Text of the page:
We loved wearing the super comfortable Megmeister Drynamo Winter High Neck Base Layer during winter walks and early morning trail runs on cold mornings. The high neck design really makes a difference. As a dynamic lightweight top, it will stay in our packs on walking and camping trips throughout the year too.
- Close fitting
- Extremely warm
- Maintains thermal properties when wet
- No thumb hooks
At first glance, the Megmeister Drynamo Winter High Neck Base Layer certainly looks the business, so we were excited to put this top to the test on the trails. Megmeister is Dutch brand known for making highly technical gear (primarily, but not exclusively, for cyclists) in Italy, their name from the German word Meister – meaning master – and is meant to convey the idea of clothing made by a ‘master craftsman’.
- Explore all the best base layers in our buying guide
- Think more substantial mid layers with the best down jackets and puffers
- When it comes to keeping warm and dry, why is layering important?
The company was literally launched to create innovative base layers, and a major point of difference with their underwear is that fact that it is seamless. The Drynamo top is made from mixture of polypropylene dryarn, nylon and elastane, which promises a lot in the performance stakes – although none of these manmade materials are very environmentally friendly.
• RRP: Men’s: £65 (UK) / €70 (EU); Women’s: £60 (UK) / €70 (EU)
• Gender availability: Male / Female
• Materials: polypropylene Dryarn (44% ), nylon (44%), elastane (12%)
• Weight (male large): 178g / 6.3oz
• Sizes: Men: S–XL; Women: XS–L
• Colors: Men: / Black / Navy / Olympic blue; Women: Black / Carmine pink / Violet tulle / Baltic blue / Navy / White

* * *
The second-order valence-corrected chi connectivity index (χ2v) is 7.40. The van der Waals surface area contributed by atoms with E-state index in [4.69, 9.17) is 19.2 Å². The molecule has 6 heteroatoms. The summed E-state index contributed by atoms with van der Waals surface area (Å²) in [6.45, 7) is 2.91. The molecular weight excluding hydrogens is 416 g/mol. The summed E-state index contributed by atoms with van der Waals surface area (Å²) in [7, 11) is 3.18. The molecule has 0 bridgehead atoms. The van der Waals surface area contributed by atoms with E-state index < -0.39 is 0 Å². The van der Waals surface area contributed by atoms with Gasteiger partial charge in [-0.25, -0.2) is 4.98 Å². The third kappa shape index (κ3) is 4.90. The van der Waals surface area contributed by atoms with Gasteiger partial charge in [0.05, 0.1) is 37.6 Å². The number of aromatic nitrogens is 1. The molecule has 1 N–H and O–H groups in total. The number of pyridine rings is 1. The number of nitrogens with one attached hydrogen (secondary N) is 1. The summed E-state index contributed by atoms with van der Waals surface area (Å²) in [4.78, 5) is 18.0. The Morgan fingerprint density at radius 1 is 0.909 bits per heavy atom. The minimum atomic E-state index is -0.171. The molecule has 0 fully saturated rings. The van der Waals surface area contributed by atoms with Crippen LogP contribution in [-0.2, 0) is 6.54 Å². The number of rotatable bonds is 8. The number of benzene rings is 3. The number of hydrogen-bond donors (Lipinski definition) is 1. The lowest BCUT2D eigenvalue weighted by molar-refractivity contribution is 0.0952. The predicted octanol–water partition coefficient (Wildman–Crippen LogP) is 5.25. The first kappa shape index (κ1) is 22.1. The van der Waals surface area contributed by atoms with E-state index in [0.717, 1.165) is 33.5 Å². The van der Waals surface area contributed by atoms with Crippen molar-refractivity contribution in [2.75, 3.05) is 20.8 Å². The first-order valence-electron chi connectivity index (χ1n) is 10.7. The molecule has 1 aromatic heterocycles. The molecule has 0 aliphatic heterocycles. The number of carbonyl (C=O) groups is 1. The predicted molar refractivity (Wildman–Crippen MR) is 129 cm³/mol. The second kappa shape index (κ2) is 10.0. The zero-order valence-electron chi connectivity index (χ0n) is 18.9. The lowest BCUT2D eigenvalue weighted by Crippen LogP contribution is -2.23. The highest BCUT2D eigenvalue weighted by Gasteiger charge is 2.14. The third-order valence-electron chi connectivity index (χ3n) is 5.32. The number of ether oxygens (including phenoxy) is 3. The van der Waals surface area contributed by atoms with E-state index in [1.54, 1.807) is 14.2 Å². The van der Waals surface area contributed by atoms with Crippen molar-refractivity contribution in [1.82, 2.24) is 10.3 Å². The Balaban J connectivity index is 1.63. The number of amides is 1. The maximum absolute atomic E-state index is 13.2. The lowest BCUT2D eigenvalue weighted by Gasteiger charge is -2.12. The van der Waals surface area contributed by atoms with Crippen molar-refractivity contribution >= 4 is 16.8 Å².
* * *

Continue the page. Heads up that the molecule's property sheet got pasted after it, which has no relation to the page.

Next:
• Compatibility: Hiking, biking, trail running, climbing, alpine adventures
In the field
The seamless design of the well-thought-through Megmeister Drynamo Winter High Neck Base Layer offers sensational next-to-skin comfort from the second you put it on. It’s not a compression top, but the Drynamo clings to you like a jealous lover – something people will either love or hate.
Having tested it out on trails and paths in various conditions, ranging from wet and windy to brass-monkey cold, we think the body-hugging fit works very well for this base layer when it is worn as a undergarment during high-intensity activities such as hiking and trail running in colder conditions. It stays firmly in place (and helps keep your less firm parts in position too), with no flapping around, and provides good thermal protection against the elements – we especially appreciated the high neck on the frostiest mornings. And the close feel sends you out the door feeling like a superhero even if no one else can see what you’ve got on under your outer layers.
But the close fit does perhaps mean you’re less likely to wear this as a stand-alone top in warmer weather (which isn’t what it’s designed for anyway). In case you are parading around wearing just this top, though, the designs are shaded to imply definition in places you may only dream of in reality.
It’s not all style over substance, either. The blended material is warmer than merino wool (even when wet) and has anti-odour and antibacterial properties. It’s incredibly light, and it wicks moisture away superbly, and the high neck – the design of which feels a little strange at first – quickly becomes very comfortable and keeps you toasty.
The price is reasonable too, for such a high-performance garment. On the downside, there’s no zip or thumb hooks, and the top can ride up a little bit beneath midlayers.
Writer, editor and enthusiast of anything involving boots, bikes, boats, beers and bruises, Pat has spent 20 years pursuing adventure stories. En route he’s canoed Canada’s Yukon River, climbed Mont Blanc and Kilimanjaro, skied and mountain biked through the Norwegian Alps, run an ultra across the roof of Mauritius, and set short-lived records for trail-running Australia’s highest peaks and New Zealand’s Great Walks. He’s authored walking guides to Devon (opens in new tab) and Dorset (opens in new tab), and once wrote a whole book about Toilets (opens in new tab) for Lonely Planet. Follow Pat’s escapades here (opens in new tab).
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